A Bright Room Called Day

By Tony KushnerBrightRoombanner

Directed by Laura Elleseg

Produced by Spartan Theatre Company

Up and Coming Theatre Company Conquers Complex Work

Spartan Theatre Company takes its names from its minimal budget and aesthetics. The company was founded in 2012 by three Roosevelt University alumni. Therefore, they deserve especially high praise for their excellent production of Tony Kushner’s 1980s work A Bright Room Called Day, now playing at Chemically Imbalanced Theater.

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The story begins on New Year’s Eve going into 1932. Agnes Eggling (Amanda de la Guardia) is a film character actress hosting her leftist friends at her apartment. She has a wry boyfriend, Vealtninc Husz (Guy F. Wicke), who lost his eye in the 1919 Hungarian uprising and was forced to flee the Soviet Union for supporting Trotsky. Another friend, the painter Annabella Gotchling (a no-nonsense Naomi Mark), is still fiercely dedicated to the Comintern and insists on purely economic analysis. This sets her at odds with Baz (David Guiden), a gay anarchist who sees everything in terms of sex and gender, and Paulinka Erdnuss (Alexandra Gonzalez), an opium smoker who abandoned leftism to further her own movie career and thinks herself a nihilist.

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Partly to keep up with her friends, partly out of boredom, and slightly out of principle, Agnes decides to dedicate herself to the Communist Party of Germany. Though she can’t be a party member yet, she is allowed to create an agit-prop skit for striking workers. Though she finds the propaganda boring, Agnes does enjoy feeling like she’s contributing to history. However, party officials (James Romney and Emma Sharp) soon arrive to tell her to change the play, since it is now politically incorrect in light of new instructions from Moscow. Agnes points out that a lot more proletarians seem to be going over to the Nazis than the communists. The party representatives bicker over their convoluted, fanatical politics, and assure Agnes that the worse things get, the better. There is no need to work with compromisers, because a Nazi government would obviously discredit itself within months of taking over and lead to a communist revolution. We know how that goes. The friends’ relationships soon crack under the strain of persecution, and the guilty knowledge that each of them has failed the most important challenge of their lives.

Being a Kushner play, the story’s not totally naturalistic. In between the action in the 30s, American Zillah Katz (Jaci Kleinfeld) monologues about her decision to flee America for Germany in the 80s. Of course comparing Reagan to Hitler is an exaggeration, she says, for now, but why does somebody have to equal to the greatest evil of all time to be called evil? Zillah is proud to be paranoid enough to look for messages in the Book of Revelation. Better safe than sorry. Contrasting Zillah is a crone (Andy Monson), who haunts Agnes’s apartment and recites nursery rhymes about demons. The crone never fled disaster and so had to live through it, reducing her to the ghostly figure she is now.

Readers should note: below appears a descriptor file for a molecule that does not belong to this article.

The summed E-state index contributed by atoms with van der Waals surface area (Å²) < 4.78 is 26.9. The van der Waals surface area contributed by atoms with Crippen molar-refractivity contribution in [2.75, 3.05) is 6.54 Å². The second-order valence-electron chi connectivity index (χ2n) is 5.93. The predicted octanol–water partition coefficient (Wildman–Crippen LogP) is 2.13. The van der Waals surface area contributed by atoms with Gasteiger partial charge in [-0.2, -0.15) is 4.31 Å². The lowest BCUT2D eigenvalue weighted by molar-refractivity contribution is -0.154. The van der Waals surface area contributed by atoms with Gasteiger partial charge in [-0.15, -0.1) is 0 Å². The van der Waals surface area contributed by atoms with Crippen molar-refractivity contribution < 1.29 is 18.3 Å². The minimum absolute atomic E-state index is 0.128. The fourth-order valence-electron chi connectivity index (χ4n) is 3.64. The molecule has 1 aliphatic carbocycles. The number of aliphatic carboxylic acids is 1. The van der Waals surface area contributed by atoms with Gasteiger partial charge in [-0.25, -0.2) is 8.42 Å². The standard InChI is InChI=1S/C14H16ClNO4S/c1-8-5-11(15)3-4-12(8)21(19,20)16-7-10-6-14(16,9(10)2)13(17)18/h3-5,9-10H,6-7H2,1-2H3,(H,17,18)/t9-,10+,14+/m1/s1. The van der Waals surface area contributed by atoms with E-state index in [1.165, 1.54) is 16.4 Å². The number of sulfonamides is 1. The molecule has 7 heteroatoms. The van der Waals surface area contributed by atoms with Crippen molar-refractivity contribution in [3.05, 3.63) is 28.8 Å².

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All the actors perform beautifully, but I was especially impressed with de la Guardia and Monson. De la Guardia’s Agnes is bubbly and the glue in her circle of friends. Though she lacks the political expertise of the other characters, she has firm convictions. But de la Guardia also carries her hardening over the course of the play into somebody nearly unrecognizable. Monson has a physically intense role as the crone implied to be Agnes’s future self. This production has him scampering in through the window and over furniture, and always chewing out of desperate hunger. He also has a scene playing the devil, who is depicted with a bad leg and an elegant suit. Monson’s devil suffers the sort of seizures usually associated with those he possesses, and his gripping description of his life’s story and present business in Berlin is an exciting conclusion to Act I.

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Laura Elleseg’s direction keeps a story with lots of politics and philosophy moving briskly. Some of Kushner’s scenes feel too short, but the sheer number of them required an able director to maintain a sense of menace and perspective, which she does. The show does not feel its length. Though there is little set, lighting designer Kenton Gott and sound designer Tim Bickel aid the paranoid tone the story develops, especially in Monson’s scenes. Adrienne Agnew contributed some delightful puppets.

This show was a bold choice for such a young company, and they do it justice. So soon after the mid-term elections and right before the expected beginning of the presidential campaign, the story raises many questions the audience will be worrying about. When is compromise necessary, and when is it harmful? How do you know when you should flee, or stay? Are the other people in your camp really on your side? Are your friends? This play is an excellent choice for anyone concerned with messy, confusing politics, and if you’re not, it will show you why you should be.

Highly Recommended

Jacob Davis
[email protected]

Reviewed November 7, 2014

For more information, see A Bright Room Called Day’s page at Theatre in Chicago.

Playing at Chemically Imbalanced Theater, 1442 West Irving Park Road, Chicago. $15 on the first two weekends, and $20 on the final weekend, $10 for industry and students with I.D. Runs November 7-23, Friday and Saturday at 7:30 pm and Sunday at 3:00 pm. Running time is two and a half hours, with one intermission.

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